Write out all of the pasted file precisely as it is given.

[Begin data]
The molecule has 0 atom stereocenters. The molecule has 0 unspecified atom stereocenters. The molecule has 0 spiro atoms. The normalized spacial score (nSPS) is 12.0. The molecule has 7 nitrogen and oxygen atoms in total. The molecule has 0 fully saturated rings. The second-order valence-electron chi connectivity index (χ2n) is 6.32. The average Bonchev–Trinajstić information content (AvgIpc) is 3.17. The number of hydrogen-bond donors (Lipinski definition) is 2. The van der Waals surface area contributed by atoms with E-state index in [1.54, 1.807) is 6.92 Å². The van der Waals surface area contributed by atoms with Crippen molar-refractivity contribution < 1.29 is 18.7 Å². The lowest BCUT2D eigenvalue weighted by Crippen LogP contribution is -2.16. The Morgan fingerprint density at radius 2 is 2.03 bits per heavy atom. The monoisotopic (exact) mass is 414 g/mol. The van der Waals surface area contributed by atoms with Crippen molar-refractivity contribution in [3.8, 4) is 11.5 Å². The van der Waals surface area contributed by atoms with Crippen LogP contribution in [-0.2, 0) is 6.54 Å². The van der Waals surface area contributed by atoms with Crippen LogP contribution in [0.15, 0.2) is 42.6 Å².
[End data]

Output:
The molecule has 0 atom stereocenters. The molecule has 0 unspecified atom stereocenters. The molecule has 0 spiro atoms. The normalized spacial score (nSPS) is 12.0. The molecule has 7 nitrogen and oxygen atoms in total. The molecule has 0 fully saturated rings. The second-order valence-electron chi connectivity index (χ2n) is 6.32. The average Bonchev–Trinajstić information content (AvgIpc) is 3.17. The number of hydrogen-bond donors (Lipinski definition) is 2. The van der Waals surface area contributed by atoms with E-state index in [1.54, 1.807) is 6.92 Å². The van der Waals surface area contributed by atoms with Crippen molar-refractivity contribution < 1.29 is 18.7 Å². The lowest BCUT2D eigenvalue weighted by Crippen LogP contribution is -2.16. The Morgan fingerprint density at radius 2 is 2.03 bits per heavy atom. The monoisotopic (exact) mass is 414 g/mol. The van der Waals surface area contributed by atoms with Crippen molar-refractivity contribution in [3.8, 4) is 11.5 Å². The van der Waals surface area contributed by atoms with Crippen LogP contribution in [-0.2, 0) is 6.54 Å². The van der Waals surface area contributed by atoms with Crippen LogP contribution in [0.15, 0.2) is 42.6 Å².